The battle over issuing driver’s licenses to unregistered immigrants was developing along party lines in Albany, but the fight sharpened late Monday with the release of the latest Siena College poll.
The poll shows New York state residents strongly support legalizing recreational marijuana but not the Green Light bill that would permit driver’s licenses for immigrants who entered the U.S. illegally.
Here’s the angle, though. Legalized marijuana and driver’s licenses for undocumented immigrants are two of the biggest issues facing state lawmakers before they end the session for the year next week.
According to the Siena College survey, 55% of registered voters in the state support legalizing pot, but just 41% support the immigrant license bill. Fifty-three percent oppose allowing undocumented immigrants access to a driver’s license.
State Sen. Daphne Jordan, R-43, is one of several Republican leaders opposing the bill. She called the legislation “political pandering.”
“It’s a fitting name since the Democrats’ bill gives a green light to fraud, danger and, ultimately, illegal immigrants voting,” Jordan said. “Their bill caters to illegal immigrants, many of whom have been here illegally for years. Anyone who is in this country illegally is breaking the law, and should not be rewarded for doing so.”
But supporters of the bill say it is a safety issue.
Bryan MacCormack, executive director of the Columbia County Sanctuary Movement, said Republican opposition to the bill is driven by an “anti-immigrant stance.” MacCormack is also the Capital Region coordinator for the Green Light campaign.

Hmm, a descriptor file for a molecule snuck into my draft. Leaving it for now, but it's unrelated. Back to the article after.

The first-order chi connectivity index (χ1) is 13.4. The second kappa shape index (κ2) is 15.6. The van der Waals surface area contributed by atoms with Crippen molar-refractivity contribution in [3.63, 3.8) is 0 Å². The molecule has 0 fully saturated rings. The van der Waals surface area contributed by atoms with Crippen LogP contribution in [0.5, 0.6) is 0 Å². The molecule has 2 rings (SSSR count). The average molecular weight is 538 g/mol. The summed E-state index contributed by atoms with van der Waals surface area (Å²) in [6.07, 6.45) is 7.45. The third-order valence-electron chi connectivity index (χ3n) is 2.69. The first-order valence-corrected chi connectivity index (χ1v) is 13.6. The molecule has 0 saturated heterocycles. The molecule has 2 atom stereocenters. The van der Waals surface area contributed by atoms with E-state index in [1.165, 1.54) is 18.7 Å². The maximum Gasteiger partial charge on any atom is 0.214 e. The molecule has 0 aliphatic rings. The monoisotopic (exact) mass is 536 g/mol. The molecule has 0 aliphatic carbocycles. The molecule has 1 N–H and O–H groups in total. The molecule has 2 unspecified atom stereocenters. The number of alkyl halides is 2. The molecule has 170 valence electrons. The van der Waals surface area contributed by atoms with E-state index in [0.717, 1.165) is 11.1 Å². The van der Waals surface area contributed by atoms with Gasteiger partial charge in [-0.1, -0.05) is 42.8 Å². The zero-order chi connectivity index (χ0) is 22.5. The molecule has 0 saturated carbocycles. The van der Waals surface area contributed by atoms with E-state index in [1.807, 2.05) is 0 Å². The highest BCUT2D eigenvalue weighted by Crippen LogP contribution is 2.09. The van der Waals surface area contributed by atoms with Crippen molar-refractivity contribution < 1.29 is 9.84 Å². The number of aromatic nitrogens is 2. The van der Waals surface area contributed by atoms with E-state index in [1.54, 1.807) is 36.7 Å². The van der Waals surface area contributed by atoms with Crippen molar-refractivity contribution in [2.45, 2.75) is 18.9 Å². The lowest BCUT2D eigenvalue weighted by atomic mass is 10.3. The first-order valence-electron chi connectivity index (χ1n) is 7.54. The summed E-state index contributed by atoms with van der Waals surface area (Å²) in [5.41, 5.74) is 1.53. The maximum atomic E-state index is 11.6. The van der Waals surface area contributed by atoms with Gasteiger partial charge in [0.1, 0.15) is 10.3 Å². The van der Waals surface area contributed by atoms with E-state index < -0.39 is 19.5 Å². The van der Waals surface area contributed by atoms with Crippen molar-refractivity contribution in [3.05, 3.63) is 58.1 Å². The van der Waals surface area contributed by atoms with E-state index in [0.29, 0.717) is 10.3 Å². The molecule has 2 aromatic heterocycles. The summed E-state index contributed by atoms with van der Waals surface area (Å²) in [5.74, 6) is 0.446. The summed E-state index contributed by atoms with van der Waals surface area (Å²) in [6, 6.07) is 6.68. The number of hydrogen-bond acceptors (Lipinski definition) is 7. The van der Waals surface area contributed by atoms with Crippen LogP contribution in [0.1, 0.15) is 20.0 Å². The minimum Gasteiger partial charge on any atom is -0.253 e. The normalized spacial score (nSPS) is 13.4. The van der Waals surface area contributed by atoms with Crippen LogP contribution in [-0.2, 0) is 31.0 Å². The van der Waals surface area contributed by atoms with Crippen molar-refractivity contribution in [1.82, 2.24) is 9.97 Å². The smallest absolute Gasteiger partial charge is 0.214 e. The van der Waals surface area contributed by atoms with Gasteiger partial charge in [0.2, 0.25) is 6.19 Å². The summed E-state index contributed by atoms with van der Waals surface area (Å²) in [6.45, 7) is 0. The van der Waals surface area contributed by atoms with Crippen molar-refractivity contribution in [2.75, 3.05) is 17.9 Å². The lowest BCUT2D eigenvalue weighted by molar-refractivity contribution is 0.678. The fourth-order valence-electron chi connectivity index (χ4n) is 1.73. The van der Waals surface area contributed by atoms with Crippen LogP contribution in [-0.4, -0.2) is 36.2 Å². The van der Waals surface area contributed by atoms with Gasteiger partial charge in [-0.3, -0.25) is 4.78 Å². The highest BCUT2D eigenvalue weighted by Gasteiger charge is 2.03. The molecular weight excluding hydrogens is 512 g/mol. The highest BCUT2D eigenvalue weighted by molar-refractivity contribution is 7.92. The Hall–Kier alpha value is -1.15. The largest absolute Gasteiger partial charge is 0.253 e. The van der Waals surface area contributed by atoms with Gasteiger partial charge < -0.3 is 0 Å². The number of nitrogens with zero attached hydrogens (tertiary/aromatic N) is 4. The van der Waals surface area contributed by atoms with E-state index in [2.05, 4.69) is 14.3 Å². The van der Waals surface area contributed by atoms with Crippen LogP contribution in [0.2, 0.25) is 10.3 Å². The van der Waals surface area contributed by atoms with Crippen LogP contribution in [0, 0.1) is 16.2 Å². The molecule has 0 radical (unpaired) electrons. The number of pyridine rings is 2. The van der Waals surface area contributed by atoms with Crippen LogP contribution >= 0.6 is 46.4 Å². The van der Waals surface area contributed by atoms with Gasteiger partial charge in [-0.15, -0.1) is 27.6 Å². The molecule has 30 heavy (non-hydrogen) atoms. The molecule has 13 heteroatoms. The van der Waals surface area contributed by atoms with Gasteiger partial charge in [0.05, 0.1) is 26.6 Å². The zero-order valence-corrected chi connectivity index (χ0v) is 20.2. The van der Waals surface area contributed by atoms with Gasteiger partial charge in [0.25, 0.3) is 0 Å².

“I believe anyone who looks at this from a safety, economic or moral lens knows this is the right thing to do,” MacCormack said. “For those reasons, we have broad support from community organizations, labor unions, district attorneys, police chiefs, sheriffs and businesses from across the state who are actively supporting this initiative.”
The Green Light bill is a safety issue, MacCormack said, because those applying for driver’s licenses are required to take a written exam and a road test before a license can be issued.
Of course there is more to the driver’s license issue than safe driving, but nobody really wants untested and unlicensed drivers on the roads. More important will be whether the Legislature votes with the polls or does the right thing and makes certain that the legalized — not decriminalized — marijuana bill and the driver’s license bill are passed before they start their summer vacation.
We don’t want to hear that old, sad sports refrain, Wait till next year.